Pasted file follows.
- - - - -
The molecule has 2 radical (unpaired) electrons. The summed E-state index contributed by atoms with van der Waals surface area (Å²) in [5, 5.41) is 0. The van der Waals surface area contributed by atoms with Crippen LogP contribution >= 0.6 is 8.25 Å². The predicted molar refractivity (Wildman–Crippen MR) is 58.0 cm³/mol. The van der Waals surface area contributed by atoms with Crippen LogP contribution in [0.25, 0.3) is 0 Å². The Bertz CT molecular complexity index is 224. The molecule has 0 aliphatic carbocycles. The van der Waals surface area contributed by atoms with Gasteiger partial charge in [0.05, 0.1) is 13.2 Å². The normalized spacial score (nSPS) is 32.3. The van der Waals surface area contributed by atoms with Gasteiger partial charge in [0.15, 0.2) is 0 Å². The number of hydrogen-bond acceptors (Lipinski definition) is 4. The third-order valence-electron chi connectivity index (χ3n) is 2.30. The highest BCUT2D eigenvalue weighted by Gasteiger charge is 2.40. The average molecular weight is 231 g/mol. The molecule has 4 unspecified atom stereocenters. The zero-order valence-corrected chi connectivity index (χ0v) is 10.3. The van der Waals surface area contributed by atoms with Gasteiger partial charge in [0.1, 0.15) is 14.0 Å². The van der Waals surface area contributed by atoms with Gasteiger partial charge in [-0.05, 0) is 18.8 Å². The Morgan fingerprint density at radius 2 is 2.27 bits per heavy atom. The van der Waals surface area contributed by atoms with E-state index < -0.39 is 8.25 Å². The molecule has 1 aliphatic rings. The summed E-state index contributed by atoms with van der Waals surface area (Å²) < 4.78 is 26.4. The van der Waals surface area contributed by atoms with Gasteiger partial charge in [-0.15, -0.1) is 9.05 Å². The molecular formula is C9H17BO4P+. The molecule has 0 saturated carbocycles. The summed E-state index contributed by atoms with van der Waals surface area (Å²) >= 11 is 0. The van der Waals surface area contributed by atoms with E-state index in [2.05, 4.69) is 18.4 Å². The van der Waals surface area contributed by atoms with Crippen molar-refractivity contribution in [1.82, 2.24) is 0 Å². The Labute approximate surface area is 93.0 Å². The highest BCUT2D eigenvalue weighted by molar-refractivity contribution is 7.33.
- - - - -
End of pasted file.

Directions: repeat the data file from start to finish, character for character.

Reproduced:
The molecule has 2 radical (unpaired) electrons. The summed E-state index contributed by atoms with van der Waals surface area (Å²) in [5, 5.41) is 0. The van der Waals surface area contributed by atoms with Crippen LogP contribution >= 0.6 is 8.25 Å². The predicted molar refractivity (Wildman–Crippen MR) is 58.0 cm³/mol. The van der Waals surface area contributed by atoms with Crippen LogP contribution in [0.25, 0.3) is 0 Å². The Bertz CT molecular complexity index is 224. The molecule has 0 aliphatic carbocycles. The van der Waals surface area contributed by atoms with Gasteiger partial charge in [0.05, 0.1) is 13.2 Å². The normalized spacial score (nSPS) is 32.3. The van der Waals surface area contributed by atoms with Gasteiger partial charge in [0.15, 0.2) is 0 Å². The number of hydrogen-bond acceptors (Lipinski definition) is 4. The third-order valence-electron chi connectivity index (χ3n) is 2.30. The highest BCUT2D eigenvalue weighted by Gasteiger charge is 2.40. The average molecular weight is 231 g/mol. The molecule has 4 unspecified atom stereocenters. The zero-order valence-corrected chi connectivity index (χ0v) is 10.3. The van der Waals surface area contributed by atoms with Gasteiger partial charge in [0.1, 0.15) is 14.0 Å². The van der Waals surface area contributed by atoms with Gasteiger partial charge in [-0.05, 0) is 18.8 Å². The Morgan fingerprint density at radius 2 is 2.27 bits per heavy atom. The van der Waals surface area contributed by atoms with E-state index < -0.39 is 8.25 Å². The molecule has 1 aliphatic rings. The summed E-state index contributed by atoms with van der Waals surface area (Å²) < 4.78 is 26.4. The van der Waals surface area contributed by atoms with Gasteiger partial charge in [-0.15, -0.1) is 9.05 Å². The molecular formula is C9H17BO4P+. The molecule has 0 saturated carbocycles. The summed E-state index contributed by atoms with van der Waals surface area (Å²) >= 11 is 0. The van der Waals surface area contributed by atoms with E-state index in [2.05, 4.69) is 18.4 Å². The van der Waals surface area contributed by atoms with Crippen molar-refractivity contribution in [1.82, 2.24) is 0 Å². The Labute approximate surface area is 93.0 Å². The highest BCUT2D eigenvalue weighted by molar-refractivity contribution is 7.33.